To meet the needs of this broader and more fragmented customer base and play across more fragmented channels (social media, m-health, etc.), companies will need to develop multiple business models simultaneously. Building multiple models across diverse channels to serve diverse customers will require a broader set of skills than companies can hope to have in-house – sophisticated analytics capabilities, social media platforms, customer segmentation experience and more. Much of this will therefore be achieved through collaboration, often with companies from a wide variety of industries – something we refer to as “radical collaboration.”
The challenge is that it is very difficult for incumbents to disrupt their own business models. Disruption typically comes from the outside. To help address this challenge, we have offered numerous paradigms for business model innovation over the last few years, which could collectively be thought of as a business innovation toolkit:
- To facilitate the development of multiple business models, we described a process of commercial trials. Much like clinical trials for drug development, commercial trials would consist of multiple phases, to encourage a large number of experiments, find out which ones work in concept, and then commercialize and scale up the ones that succeed.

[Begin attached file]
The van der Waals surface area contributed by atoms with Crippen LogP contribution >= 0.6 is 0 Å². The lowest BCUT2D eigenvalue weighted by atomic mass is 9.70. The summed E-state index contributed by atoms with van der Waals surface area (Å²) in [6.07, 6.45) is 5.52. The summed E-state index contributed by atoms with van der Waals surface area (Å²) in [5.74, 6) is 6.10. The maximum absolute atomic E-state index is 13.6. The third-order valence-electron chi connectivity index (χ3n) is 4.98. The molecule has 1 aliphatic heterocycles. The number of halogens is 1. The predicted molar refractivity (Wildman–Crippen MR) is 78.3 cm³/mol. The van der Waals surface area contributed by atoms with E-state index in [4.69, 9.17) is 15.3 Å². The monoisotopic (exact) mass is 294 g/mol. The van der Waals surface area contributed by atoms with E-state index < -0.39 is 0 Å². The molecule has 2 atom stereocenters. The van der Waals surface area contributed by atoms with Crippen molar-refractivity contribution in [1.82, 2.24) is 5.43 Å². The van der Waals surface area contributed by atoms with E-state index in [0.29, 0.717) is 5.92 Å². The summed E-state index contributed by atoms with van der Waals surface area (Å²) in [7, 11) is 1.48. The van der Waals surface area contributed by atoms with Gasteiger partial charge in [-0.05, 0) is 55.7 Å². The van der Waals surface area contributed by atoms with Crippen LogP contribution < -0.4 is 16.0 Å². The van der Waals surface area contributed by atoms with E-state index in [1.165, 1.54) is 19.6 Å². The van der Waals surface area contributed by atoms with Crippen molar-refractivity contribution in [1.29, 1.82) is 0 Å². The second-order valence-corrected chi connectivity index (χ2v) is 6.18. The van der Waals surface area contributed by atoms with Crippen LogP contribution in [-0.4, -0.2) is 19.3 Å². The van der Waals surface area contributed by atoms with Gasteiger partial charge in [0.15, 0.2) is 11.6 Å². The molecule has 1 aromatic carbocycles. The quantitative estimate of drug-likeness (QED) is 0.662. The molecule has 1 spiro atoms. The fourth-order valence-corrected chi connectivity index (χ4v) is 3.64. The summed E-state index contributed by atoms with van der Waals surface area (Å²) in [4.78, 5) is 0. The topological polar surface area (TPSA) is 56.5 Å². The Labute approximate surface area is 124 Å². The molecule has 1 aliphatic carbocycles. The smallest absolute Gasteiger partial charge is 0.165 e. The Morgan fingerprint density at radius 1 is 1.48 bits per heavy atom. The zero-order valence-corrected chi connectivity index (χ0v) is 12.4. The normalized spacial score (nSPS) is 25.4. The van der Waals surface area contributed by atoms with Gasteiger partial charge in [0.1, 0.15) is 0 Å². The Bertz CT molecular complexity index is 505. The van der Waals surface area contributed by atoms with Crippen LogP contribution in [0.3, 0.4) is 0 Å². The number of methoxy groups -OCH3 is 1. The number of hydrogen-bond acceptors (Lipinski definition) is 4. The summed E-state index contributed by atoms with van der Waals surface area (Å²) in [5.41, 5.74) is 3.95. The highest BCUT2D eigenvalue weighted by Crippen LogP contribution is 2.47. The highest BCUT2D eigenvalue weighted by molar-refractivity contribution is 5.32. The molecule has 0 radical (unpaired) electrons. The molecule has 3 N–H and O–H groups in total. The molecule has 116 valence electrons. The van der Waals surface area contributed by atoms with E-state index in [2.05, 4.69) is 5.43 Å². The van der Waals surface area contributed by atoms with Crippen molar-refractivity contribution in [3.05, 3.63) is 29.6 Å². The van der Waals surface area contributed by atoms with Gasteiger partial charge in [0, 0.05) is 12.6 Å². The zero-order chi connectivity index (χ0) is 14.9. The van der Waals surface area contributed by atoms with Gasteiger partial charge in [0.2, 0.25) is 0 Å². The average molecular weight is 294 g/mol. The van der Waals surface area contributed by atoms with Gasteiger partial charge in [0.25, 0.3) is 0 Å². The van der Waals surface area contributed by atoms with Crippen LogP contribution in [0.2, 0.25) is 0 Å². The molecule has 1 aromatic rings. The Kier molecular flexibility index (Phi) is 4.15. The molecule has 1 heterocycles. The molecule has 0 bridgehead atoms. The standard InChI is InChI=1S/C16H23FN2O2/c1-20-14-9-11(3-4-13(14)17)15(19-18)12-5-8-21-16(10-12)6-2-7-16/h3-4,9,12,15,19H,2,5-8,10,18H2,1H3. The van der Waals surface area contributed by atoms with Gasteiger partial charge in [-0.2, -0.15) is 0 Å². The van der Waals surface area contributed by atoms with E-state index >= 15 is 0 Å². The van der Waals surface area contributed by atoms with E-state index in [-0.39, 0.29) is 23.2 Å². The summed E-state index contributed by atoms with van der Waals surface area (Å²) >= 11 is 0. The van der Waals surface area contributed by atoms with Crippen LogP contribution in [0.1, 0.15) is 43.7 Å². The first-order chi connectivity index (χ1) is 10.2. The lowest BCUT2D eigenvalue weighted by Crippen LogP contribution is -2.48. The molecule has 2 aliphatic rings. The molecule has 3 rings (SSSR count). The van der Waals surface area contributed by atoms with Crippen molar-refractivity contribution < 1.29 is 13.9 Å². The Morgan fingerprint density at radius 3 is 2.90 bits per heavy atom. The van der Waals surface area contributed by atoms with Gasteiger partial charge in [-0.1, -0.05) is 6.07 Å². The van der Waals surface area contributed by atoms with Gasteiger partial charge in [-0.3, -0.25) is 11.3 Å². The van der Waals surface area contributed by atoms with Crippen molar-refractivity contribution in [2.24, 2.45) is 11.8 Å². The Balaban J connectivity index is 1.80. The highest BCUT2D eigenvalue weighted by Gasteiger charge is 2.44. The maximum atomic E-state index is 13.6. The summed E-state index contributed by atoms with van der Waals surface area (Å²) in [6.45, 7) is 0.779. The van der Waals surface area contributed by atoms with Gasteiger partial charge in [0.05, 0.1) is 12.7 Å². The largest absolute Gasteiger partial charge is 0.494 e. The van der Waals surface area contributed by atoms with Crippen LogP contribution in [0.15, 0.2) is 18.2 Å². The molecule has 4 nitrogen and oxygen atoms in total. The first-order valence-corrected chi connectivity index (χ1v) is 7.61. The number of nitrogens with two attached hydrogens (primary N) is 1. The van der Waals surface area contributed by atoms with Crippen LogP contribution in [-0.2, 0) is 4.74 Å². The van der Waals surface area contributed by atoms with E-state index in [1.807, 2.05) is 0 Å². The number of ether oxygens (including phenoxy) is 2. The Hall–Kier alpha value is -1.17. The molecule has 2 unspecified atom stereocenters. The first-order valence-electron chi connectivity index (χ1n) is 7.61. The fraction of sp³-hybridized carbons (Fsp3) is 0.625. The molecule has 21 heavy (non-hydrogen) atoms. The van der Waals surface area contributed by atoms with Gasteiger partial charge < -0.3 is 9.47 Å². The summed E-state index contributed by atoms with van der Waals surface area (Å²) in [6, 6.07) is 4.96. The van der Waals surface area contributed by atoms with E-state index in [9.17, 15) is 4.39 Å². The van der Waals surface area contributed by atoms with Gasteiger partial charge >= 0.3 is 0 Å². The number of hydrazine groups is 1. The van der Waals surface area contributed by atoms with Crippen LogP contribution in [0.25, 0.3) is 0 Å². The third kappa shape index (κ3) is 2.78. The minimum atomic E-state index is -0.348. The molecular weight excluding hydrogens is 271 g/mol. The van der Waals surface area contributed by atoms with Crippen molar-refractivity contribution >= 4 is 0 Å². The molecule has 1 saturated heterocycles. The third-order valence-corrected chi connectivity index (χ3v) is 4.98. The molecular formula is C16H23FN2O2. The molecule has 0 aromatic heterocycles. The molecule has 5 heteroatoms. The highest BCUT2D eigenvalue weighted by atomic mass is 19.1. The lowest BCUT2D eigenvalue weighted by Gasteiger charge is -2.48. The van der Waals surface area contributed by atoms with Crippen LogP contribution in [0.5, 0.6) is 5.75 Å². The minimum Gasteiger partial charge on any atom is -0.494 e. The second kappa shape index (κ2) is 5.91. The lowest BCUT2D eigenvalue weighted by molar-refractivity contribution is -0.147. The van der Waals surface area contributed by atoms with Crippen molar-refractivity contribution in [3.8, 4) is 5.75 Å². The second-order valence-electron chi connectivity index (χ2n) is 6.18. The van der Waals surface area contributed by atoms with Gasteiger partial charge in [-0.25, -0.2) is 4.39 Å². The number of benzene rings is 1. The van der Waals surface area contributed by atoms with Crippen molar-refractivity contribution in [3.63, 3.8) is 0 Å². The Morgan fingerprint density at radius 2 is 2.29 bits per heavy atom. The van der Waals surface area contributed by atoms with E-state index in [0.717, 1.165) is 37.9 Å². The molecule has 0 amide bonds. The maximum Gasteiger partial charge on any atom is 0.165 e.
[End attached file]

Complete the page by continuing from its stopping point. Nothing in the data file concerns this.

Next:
- To help identify the best market opportunities for these new business models, we introduced the concept of value pathways. These disease-specific pathways map the patient journey in a certain disease, identify the biggest value leakages (opportunities to improve outcomes) and provide a starting point for identifying solutions for these leakages, often through radical collaboration.
- To help companies think through all the aspects of business models, we suggested they use the business model canvas developed by Alexander Osterwalder. This canvas provides a template for analyzing nine key aspects of every business model.
- To enable the development of patient-centric solutions, we encouraged companies to use lessons learned from the field of behavioral economics, and to conduct “behavioral trials” to customize their offerings.
To help companies succeed in the current payer environment, we’ve recently added a new paradigm to the toolkit: strategic payer engagement. This is aimed at creating valuable relationships with payers and involves four components:
1. Screening payers (and providers) to identify the most relevant markets for particular offerings is the first step. We like to use a geospatial mapping tool to help clients with this. For example, a manufacturer preparing to launch a new diabetes product could start by creating a couple of base layers: analyzing publicly available data on disease incidence and then identifying the payer and provider systems that have the most covered lives for this disease. Then various layers can be added for more information, such as the relationships between different specialists.